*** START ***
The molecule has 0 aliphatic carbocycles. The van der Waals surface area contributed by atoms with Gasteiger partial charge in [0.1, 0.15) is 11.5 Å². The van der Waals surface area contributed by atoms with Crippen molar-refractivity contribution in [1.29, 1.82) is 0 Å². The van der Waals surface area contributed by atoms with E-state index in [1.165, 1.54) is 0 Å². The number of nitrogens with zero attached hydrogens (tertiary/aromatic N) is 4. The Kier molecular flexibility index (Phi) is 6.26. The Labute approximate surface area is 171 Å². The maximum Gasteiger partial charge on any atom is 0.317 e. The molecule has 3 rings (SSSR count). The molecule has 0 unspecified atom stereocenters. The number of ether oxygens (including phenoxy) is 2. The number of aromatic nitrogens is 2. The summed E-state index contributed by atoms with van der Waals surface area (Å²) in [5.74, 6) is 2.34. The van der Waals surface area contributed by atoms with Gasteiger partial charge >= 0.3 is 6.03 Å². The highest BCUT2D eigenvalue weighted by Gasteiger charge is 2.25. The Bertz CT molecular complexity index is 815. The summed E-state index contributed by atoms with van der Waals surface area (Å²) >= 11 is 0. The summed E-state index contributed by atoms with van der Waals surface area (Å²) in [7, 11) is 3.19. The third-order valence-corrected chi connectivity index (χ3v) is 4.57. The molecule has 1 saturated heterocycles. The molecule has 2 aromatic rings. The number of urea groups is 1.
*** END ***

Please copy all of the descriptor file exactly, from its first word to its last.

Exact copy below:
The molecule has 0 aliphatic carbocycles. The van der Waals surface area contributed by atoms with Gasteiger partial charge in [0.1, 0.15) is 11.5 Å². The van der Waals surface area contributed by atoms with Crippen molar-refractivity contribution in [1.29, 1.82) is 0 Å². The van der Waals surface area contributed by atoms with E-state index in [1.165, 1.54) is 0 Å². The number of nitrogens with zero attached hydrogens (tertiary/aromatic N) is 4. The Kier molecular flexibility index (Phi) is 6.26. The Labute approximate surface area is 171 Å². The maximum Gasteiger partial charge on any atom is 0.317 e. The molecule has 3 rings (SSSR count). The molecule has 0 unspecified atom stereocenters. The number of ether oxygens (including phenoxy) is 2. The number of aromatic nitrogens is 2. The summed E-state index contributed by atoms with van der Waals surface area (Å²) in [5.74, 6) is 2.34. The van der Waals surface area contributed by atoms with Gasteiger partial charge >= 0.3 is 6.03 Å². The highest BCUT2D eigenvalue weighted by Gasteiger charge is 2.25. The Bertz CT molecular complexity index is 815. The summed E-state index contributed by atoms with van der Waals surface area (Å²) >= 11 is 0. The summed E-state index contributed by atoms with van der Waals surface area (Å²) in [7, 11) is 3.19. The third-order valence-corrected chi connectivity index (χ3v) is 4.57. The molecule has 1 saturated heterocycles. The molecule has 2 aromatic rings. The number of urea groups is 1.